Tesla Motors Inc (NASDAQ:TSLA) investors appear to have finally put the SolarCity Corp deal behind them. TSLA stock has rocketed more than 40% higher since early December, and the shares have even broken through former resistance at $350.
But how long can Tesla shares keep this momentum going?
The company has a major roadblock just ahead: fourth quarter earnings. Tesla has missed the consensus estimate in each of the past five reporting periods, save the last quarter when the company blew past the Street’s projections.
For the fourth quarter, Wall Street expects Tesla to post a loss of 28 cents per share, up from a loss of 84 cents in the same period last year. Revenue is seen rising 27% to $2.22 billion.
As with every Tesla earnings announcement, TSLA stock’s reaction may depend more on guidance, delivery projections and news on pending and current projects than the actual figures. Traders should keep a close eye out for news on the new gigafactory and any delivery/production updates on the all-important Model 3.
Turning to TSLA’s sentiment backdrop, we find little in the way of optimism. For instance, Thomson/First Call reports that only seven of the 21 analysts following Tesla stock rate the shares a “buy” or better. Furthermore, the 12-month consensus price-target of $240.94 represents a discount to the stock’s current trading range north of $250.
Elsewhere, short sellers are loaded for bear heading into next month’s report. As of the most recent reporting period, roughly 35 million shares of Tesla stock were sold short, accounting for nearly 30% of the stock’s total float, or shares available for public trading.
And if these short sellers are nervous about a potential post-earnings rally, they aren’t buying calls to hedge their positions. At last check, the February put/call open interest ratio arrived flat at 1, with puts and calls in balance.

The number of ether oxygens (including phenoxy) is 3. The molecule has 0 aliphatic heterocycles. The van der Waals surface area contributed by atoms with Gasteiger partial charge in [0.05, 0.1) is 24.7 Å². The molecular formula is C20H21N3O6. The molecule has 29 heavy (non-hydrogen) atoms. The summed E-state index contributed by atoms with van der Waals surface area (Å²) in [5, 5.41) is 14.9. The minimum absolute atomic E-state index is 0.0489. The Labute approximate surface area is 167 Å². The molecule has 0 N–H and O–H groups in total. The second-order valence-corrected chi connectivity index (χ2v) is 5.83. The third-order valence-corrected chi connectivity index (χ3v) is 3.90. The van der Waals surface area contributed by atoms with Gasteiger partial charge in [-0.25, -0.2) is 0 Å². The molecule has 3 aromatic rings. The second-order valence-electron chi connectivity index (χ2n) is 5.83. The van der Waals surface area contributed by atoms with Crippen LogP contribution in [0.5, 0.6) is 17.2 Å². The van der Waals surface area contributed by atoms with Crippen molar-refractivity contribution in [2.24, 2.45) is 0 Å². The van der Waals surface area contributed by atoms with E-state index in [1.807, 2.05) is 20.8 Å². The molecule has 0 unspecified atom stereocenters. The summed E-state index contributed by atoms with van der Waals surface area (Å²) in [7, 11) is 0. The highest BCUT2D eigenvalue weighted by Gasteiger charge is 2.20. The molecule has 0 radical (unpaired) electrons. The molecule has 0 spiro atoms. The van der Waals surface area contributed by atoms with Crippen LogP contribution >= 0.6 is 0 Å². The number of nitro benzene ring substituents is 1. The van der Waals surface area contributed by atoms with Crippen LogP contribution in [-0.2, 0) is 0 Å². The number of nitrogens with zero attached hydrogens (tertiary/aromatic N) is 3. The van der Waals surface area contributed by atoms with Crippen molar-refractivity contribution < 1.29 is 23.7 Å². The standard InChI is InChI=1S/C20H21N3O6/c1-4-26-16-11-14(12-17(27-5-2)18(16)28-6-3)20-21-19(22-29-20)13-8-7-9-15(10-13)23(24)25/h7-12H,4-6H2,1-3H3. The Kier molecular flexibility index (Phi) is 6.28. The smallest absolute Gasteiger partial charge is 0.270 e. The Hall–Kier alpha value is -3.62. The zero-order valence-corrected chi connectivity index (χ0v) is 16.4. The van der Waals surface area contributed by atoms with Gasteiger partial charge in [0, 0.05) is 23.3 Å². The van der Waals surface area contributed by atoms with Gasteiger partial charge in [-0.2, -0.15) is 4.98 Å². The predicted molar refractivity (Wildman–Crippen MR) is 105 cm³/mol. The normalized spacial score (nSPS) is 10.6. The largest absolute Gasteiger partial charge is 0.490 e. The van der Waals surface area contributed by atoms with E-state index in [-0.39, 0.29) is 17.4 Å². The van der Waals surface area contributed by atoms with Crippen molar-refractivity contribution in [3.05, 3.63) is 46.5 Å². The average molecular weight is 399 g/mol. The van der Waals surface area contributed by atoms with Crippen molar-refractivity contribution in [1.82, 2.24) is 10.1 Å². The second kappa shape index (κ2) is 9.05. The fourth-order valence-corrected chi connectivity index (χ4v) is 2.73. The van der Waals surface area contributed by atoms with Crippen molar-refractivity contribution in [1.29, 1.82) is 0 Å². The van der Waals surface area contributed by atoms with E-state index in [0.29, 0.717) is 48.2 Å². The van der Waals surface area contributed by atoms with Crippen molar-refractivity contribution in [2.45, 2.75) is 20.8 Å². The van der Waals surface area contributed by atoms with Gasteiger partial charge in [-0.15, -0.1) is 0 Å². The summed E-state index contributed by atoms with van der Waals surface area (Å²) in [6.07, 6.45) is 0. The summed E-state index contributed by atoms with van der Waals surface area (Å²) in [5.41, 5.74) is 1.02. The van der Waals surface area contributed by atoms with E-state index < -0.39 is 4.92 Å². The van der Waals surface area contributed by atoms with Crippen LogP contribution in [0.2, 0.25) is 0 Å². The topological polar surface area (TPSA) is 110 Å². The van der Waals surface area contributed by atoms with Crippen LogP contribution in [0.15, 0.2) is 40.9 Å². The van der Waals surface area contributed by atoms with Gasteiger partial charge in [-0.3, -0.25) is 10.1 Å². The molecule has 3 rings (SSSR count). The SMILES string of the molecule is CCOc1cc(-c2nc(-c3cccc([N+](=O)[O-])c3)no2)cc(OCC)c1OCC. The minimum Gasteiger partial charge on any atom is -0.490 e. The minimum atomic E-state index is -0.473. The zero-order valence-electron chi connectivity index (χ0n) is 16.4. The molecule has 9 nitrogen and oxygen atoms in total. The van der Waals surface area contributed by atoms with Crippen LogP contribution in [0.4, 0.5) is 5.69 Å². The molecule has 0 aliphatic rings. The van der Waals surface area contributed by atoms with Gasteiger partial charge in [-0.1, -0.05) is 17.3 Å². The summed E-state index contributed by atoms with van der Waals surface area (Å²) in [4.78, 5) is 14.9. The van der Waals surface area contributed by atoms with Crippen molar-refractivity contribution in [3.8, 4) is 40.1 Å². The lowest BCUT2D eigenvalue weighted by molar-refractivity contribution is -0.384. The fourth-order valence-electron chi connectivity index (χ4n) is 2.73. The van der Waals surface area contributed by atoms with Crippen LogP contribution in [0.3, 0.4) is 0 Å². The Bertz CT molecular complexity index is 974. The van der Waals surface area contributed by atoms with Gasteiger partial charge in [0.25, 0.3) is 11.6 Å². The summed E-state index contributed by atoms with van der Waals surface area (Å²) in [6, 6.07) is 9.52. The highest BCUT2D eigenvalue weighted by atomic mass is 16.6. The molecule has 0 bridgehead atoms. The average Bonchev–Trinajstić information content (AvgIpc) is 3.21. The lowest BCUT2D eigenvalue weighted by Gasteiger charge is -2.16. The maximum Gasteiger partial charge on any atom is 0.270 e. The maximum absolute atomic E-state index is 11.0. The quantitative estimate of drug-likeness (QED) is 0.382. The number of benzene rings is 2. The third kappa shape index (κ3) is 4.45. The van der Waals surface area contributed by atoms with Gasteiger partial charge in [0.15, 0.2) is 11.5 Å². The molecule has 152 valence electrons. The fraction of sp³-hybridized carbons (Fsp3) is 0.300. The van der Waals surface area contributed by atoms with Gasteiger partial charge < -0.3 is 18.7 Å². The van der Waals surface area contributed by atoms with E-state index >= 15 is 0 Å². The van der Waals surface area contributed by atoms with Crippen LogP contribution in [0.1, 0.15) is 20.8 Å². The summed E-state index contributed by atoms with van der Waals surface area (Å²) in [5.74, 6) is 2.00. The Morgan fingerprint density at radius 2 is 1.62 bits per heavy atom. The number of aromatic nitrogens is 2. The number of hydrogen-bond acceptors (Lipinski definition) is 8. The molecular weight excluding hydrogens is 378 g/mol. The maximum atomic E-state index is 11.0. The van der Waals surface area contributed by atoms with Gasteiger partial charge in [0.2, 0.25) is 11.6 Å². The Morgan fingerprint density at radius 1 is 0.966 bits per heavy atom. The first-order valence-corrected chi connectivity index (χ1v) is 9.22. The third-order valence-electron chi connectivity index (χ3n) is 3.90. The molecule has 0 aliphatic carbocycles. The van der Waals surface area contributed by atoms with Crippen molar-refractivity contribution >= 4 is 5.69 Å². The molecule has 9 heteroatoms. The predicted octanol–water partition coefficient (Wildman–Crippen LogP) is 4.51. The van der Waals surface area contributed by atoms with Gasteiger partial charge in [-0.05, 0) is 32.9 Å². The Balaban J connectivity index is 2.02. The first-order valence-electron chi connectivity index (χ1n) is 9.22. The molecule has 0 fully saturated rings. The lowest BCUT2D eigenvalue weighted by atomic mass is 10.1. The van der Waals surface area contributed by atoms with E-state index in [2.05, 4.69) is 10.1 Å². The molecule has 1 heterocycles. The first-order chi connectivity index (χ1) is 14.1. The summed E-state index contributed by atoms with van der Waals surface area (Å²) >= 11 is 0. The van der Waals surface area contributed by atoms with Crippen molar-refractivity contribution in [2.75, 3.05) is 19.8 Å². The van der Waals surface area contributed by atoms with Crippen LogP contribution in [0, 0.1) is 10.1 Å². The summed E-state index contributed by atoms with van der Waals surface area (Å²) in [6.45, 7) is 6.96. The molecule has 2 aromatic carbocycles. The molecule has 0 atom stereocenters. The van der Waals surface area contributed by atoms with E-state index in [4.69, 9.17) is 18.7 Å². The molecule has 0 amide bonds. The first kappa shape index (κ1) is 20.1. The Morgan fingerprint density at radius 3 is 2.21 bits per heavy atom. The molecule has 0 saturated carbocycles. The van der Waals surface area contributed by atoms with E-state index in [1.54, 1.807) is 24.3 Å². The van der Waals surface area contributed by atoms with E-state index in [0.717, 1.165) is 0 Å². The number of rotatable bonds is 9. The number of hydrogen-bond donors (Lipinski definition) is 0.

What’s more, this ratio rises to 1.49 for the 10 Feb series (i.e., those options most affected by Tesla’s quarterly report).
Implieds are pricing in the usual post-earnings move for TSLA stock of about 6.5%-7%, placing the upper bound near $269 and the lower bound at $236. The $269 region is home to Tesla’s 2016 highs, and a breakout here could force analysts and short sellers to capitulate. Meanwhile, the lower bound lies near 10-day and 20-day trendline support.
So, how do we trade Tesla from here?
2 Trades for TSLA Stock
Put Spread: While TSLA stock is on a solid run higher, I’m expecting a sell-on-the-news event following next month’s earnings. Unless the results are stellar and/or the Model 3 is ahead of schedule, expect Tesla traders to take some profits off the table, resulting a pull back in the ensuing week.
To take advantage of this retreat, traders might want to consider a Feb $240/$245 bear put spread. At last check, this spread was offered at $1.46, or $146 per pair of contracts. Breakeven lies at $243.54, while a maximum profit of $3.54, or $354 per pair of contracts, is possible if TSLA stock closes at or below $240 when Feb. options expire.
Call Spread: On the other hand, if Tesla blows out earnings like it did last quarter, and has some positive news to throw in as well (CEO Elon Musk is known for throwing in that one more thing), then TSLA stock could remain in bull mode for a while longer.
Traders looking to take advantage of such a bump might want to consider a Feb. $260/$265 bull call spread. At last check, this spread was offered at $2.02, or $202 per pair of contracts. Breakeven lies at $262.02, while a maximum profit of $2.98, or $298 per pair of contracts, is possible if Tesla stock closes at or above $265 when Feb. options expire.
As of this writing, Joseph Hargett did not hold a position in any of the aforementioned securities.